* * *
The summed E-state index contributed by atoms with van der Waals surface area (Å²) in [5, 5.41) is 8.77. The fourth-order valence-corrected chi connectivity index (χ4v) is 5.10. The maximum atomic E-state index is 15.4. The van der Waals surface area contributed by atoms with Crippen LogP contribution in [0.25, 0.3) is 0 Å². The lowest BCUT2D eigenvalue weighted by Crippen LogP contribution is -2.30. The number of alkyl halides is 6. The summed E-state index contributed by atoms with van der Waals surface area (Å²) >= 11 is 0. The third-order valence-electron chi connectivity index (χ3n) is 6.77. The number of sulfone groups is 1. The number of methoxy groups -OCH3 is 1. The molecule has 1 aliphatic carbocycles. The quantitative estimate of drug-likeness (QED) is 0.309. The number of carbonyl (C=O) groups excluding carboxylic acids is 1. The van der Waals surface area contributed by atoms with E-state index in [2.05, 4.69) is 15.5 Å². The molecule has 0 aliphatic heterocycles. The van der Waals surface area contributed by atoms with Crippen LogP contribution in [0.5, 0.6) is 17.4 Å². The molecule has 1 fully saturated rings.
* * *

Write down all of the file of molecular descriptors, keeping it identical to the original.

The summed E-state index contributed by atoms with van der Waals surface area (Å²) in [5, 5.41) is 8.77. The fourth-order valence-corrected chi connectivity index (χ4v) is 5.10. The maximum atomic E-state index is 15.4. The van der Waals surface area contributed by atoms with Crippen LogP contribution in [0.25, 0.3) is 0 Å². The lowest BCUT2D eigenvalue weighted by Crippen LogP contribution is -2.30. The number of alkyl halides is 6. The summed E-state index contributed by atoms with van der Waals surface area (Å²) >= 11 is 0. The third-order valence-electron chi connectivity index (χ3n) is 6.77. The number of sulfone groups is 1. The number of methoxy groups -OCH3 is 1. The molecule has 1 aliphatic carbocycles. The quantitative estimate of drug-likeness (QED) is 0.309. The number of carbonyl (C=O) groups excluding carboxylic acids is 1. The van der Waals surface area contributed by atoms with E-state index in [2.05, 4.69) is 15.5 Å². The molecule has 0 aliphatic heterocycles. The van der Waals surface area contributed by atoms with Crippen LogP contribution in [0.5, 0.6) is 17.4 Å². The molecule has 1 fully saturated rings.